A customer recently brought in her 2009 Audi Q5 quattro 3.2 liter. She said the low engine oil warning prompted her to add oil, but the light remained on – and the car does not have an engine oil dipstick to manually check the level.
We are noticing more and more that car manufacturers are not installing fluid dipsticks in engines and transmissions. The underlying thought was that they were doing it for environmental or cost savings, but neither is true. Market research has suggested that people are checking their engine oil less and would rather rely on technology to do it for them.
On cars without a dipstick, the engine oil level is read via a level sensor (on the bottom of the engine oil pan). Conductive sensors are commonly used to measure engine oil. Conductive level sensors use a low-voltage, current-limited power source applied across separate electrodes. Engine oils are normally only slightly conductive. So if you put the engine oil between the electrodes, the sensor can measure the amount. The sensor is located at the bottom of the oil pan; when the oil gets too low, the sensor detects it.
The problem is that technology is not perfect. The sensors are exposed to cold and hot oil, dirty oil, sludge, metal in the oil from engine wear and engine vibrations. Sensors can fail, computers can glitch and the readout is not always correct.
Diagnosing the problem
Let’s get back to the 2009 Audi Q5 quattro. The customer stated that she added 2 quarts of oil and the low-oil light did not turn off. At that point, she felt it prudent to get the car to us. After we pulled the car in, we checked the oil level. Audi makes a special tool to check the engine oil. It is basically a universal dipstick that has to be readjusted for all the different Audi motors. The special tool can also be slightly off if it is not used correctly.
After using the tool, we could see that the engine oil level was between the minimum and maximum marks. We then drained the engine oil and took a measurement. The engine had 6 quarts of oil in it. The 3.2-liter motor on this car holds 6.5 quarts.
We then connected the car to the factory scanner and pulled codes. There were no codes in any modules related to oil-level sensor or oil pressure. So we performed the oil change and checked the fluid with the special tool, yet the instrument cluster (oil-level readout) was still showing that the engine oil was low. We tried three times to start the automatic oil-level reading, but the car would not enter into electronic oil-level reading.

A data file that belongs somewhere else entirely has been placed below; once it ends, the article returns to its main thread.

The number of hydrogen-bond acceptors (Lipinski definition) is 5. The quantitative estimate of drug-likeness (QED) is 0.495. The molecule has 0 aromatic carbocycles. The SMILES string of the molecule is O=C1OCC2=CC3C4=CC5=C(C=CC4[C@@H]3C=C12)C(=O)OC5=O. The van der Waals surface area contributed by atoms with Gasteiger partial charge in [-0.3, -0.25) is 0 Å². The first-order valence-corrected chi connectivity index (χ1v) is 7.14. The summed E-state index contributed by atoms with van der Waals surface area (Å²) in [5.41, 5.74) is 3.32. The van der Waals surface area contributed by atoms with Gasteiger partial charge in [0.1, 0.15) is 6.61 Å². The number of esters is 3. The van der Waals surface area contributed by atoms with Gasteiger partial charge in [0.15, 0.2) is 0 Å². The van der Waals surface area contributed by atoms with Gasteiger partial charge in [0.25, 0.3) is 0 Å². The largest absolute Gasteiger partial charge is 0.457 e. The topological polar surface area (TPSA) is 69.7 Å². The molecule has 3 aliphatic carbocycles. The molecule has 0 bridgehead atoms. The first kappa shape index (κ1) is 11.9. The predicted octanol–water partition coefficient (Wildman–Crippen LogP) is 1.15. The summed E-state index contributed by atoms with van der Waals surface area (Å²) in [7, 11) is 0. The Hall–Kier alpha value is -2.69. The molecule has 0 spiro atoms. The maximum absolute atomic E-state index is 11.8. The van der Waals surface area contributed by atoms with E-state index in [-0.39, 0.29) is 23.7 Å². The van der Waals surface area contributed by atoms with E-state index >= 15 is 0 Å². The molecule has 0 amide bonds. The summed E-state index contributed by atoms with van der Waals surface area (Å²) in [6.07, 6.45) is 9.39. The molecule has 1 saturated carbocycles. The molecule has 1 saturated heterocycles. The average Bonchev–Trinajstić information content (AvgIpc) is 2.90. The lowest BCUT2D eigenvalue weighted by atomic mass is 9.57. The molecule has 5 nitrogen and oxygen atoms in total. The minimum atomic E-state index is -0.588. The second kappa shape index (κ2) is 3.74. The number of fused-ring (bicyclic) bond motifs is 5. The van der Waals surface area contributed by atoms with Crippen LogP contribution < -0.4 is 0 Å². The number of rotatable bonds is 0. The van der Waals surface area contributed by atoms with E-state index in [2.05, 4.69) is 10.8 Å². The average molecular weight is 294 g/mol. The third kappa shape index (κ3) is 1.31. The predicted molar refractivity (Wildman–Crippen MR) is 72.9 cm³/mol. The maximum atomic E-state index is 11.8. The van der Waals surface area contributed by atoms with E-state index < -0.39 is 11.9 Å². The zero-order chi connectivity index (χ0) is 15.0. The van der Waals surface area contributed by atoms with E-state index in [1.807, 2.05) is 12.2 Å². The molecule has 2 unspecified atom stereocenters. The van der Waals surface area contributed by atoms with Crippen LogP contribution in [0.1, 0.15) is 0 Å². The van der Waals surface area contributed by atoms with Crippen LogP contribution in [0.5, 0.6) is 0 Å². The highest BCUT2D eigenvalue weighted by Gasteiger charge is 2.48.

Knowing that the oil level was correct and that the car would not test the oil level, we started our test plan. We checked the wire harness circuit to the oil-level sensor and the oil-level sensor itself. Both were OK. Because we have experience with these cars, we know that if the hood latch switch is not reading correctly or shorted, it could affect the oil-level reading test. We checked for a signal at the hood switch and it was shorted (broken). We then bypassed the hood switch to run the oil-level test. We replaced the hood latch and the problem was fixed.
In conclusion, the car was low on oil – 3.5 quarts to be exact. The level sensor was working fine, yet the hood latch switch was blocking the level test. Luckily, the customer added just the right amount and got the car to us. If she would have added too much, it could have severely damaged the motor. Either way, she still could not have known how much oil was in the engine.
If it were up to me, there would always be an engine oil dipstick. If your car does not have a dipstick, make sure to learn how your automatic oil-level system works and use it. The modern car is getting more and more complex, but some things – like the dipstick – are better left in place.